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Strategies for improving fixation in femoral neck fractures when replacement is not the best option

Ortega, Gil MD, MPH; Aderibigbe, Kamal MD

doi: 10.1097/BCO.0000000000000323
SPECIAL FOCUS: Geriatric Orthopaedics: Part II
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Femoral neck fracture in elderly individuals remains a source of high morbidity and mortality with a reported 1-year mortality rate of 20-30%. Early mobilization and restoration to preinjury activity level should be guiding factors when treating elderly patients with femoral neck fractures. Most surgeons agree that the quality of fracture reduction continues to be the most important variable when assessing the success of femoral neck fracture fixation. Although there is still insufficient evidence to recommend an optimal method of fracture fixation in femoral neck fractures, primary fixation with a sliding screw device or cannulated, cancellous screws are widely used. Hip arthroplasty is often thought of as the main treatment for displaced femoral neck fractures in patients typically over 65 yr of age. However, as our elderly population continues to have an increased lifespan, a hip replacement may not be the best option for those who are physiologically young and active despite their advanced age. This article provides an overview of the classification, treatment options, and strategies for improving femoral neck fracture fixation in elderly patients and discusses the outcomes.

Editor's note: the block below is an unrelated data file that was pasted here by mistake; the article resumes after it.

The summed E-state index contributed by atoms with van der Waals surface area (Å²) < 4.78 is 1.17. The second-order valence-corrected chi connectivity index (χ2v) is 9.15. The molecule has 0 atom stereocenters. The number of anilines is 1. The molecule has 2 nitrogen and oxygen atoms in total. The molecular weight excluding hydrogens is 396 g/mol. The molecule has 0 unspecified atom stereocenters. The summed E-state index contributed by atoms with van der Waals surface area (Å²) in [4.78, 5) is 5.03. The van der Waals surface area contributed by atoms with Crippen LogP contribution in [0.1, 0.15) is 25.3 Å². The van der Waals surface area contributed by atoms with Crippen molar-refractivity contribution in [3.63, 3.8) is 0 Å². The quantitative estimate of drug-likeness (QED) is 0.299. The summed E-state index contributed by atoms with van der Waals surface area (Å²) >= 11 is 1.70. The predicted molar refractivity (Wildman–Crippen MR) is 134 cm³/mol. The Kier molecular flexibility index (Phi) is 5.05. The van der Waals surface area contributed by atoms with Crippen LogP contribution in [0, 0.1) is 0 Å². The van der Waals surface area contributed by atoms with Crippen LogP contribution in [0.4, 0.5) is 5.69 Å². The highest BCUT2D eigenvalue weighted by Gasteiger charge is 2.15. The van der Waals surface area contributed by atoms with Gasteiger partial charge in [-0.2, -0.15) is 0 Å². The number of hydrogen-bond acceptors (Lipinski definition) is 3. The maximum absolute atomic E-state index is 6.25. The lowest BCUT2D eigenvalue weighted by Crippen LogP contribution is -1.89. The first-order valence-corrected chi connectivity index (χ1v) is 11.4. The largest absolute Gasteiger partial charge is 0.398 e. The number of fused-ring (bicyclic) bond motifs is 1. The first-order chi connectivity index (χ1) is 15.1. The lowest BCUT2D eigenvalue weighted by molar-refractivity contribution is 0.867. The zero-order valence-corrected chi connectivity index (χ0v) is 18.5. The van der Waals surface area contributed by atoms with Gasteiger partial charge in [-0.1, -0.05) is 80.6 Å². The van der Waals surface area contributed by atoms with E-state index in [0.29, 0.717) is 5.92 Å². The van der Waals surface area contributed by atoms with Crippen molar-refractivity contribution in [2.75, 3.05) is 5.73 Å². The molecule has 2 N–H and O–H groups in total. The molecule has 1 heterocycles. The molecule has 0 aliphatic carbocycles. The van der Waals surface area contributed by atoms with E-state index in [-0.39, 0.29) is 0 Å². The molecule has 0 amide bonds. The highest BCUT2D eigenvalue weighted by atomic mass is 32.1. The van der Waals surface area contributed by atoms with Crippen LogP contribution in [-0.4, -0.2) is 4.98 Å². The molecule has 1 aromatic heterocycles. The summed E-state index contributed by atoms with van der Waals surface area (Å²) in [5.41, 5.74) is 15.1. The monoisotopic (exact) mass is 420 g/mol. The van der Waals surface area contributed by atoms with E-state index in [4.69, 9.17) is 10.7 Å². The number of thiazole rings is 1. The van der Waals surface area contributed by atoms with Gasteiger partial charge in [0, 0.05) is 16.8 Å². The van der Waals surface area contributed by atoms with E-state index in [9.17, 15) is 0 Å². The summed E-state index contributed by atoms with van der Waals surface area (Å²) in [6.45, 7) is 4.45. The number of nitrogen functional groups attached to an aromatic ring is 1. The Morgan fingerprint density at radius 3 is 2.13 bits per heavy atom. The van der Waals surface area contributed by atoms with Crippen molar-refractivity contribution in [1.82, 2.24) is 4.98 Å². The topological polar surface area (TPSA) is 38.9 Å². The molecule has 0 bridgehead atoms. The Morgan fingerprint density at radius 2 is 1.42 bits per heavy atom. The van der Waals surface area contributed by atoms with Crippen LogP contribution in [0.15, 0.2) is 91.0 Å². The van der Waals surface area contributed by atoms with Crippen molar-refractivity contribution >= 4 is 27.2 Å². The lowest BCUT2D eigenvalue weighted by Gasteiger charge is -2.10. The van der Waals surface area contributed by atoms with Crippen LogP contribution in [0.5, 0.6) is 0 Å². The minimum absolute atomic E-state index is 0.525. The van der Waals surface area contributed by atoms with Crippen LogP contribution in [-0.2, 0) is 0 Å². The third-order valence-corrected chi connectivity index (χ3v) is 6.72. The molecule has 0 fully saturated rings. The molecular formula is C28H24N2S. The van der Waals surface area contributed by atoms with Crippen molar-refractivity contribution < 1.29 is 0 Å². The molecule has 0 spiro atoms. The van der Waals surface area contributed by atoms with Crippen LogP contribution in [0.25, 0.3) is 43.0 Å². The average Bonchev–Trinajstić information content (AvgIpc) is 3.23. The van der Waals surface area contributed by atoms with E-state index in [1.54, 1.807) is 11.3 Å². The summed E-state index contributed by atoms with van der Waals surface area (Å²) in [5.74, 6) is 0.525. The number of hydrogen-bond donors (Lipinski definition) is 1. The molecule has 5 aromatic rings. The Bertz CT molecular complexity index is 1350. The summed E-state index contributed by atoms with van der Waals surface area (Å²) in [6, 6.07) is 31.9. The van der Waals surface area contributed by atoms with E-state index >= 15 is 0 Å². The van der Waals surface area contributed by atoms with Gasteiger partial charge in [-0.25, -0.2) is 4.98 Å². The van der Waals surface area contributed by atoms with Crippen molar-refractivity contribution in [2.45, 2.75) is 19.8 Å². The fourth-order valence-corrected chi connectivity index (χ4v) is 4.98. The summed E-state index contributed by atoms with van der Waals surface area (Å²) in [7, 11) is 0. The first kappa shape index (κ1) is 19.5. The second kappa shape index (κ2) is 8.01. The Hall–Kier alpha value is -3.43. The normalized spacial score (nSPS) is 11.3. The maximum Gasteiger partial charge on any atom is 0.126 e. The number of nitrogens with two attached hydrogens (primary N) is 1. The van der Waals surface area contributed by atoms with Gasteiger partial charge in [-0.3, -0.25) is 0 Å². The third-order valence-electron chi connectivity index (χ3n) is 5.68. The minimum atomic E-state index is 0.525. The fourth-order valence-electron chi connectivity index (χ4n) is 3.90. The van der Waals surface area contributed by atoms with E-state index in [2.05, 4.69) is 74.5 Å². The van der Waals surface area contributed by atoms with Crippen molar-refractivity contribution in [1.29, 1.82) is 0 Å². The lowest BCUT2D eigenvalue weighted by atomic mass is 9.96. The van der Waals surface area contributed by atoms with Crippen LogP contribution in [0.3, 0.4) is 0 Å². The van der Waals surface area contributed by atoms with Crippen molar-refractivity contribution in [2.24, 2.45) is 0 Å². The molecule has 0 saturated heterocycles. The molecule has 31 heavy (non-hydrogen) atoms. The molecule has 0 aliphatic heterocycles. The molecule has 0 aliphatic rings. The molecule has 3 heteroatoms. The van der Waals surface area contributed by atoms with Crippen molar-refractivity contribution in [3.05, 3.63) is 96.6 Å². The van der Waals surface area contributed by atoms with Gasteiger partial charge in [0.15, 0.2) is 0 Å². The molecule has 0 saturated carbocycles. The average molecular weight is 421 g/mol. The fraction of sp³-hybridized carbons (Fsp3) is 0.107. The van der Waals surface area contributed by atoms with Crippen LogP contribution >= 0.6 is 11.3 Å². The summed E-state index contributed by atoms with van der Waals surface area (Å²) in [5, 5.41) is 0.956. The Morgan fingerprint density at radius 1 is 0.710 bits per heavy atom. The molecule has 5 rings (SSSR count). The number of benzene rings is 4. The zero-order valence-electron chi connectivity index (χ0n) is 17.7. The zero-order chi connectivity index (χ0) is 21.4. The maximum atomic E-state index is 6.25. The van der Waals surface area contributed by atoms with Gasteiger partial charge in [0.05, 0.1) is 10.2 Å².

Sonoran Orthopaedic Trauma Surgeons, Scottsdale, AZ

Financial Disclosure: Dr. Ortega reports a financial relationship with Smith & Nephew. Dr. Aderibigbe has no disclosures. The authors report no conflicts of interest in regard to this work.

Correspondence to Gil Ortega, MD, MPH, Orthopaedic Trauma Director, Mayo Scottsdale Orthopaedic Residency Program, Adjunct Associate Professor of Orthopaedics, Mayo Clinic, Sonoran Orthopaedic Trauma Surgeons, 3126N. Civic Center Plaza, Scottsdale, AZ 85251 Tel: +480-874-2040; fax: +480-874-2041; e-mail: Gil_ortega@msn.com.

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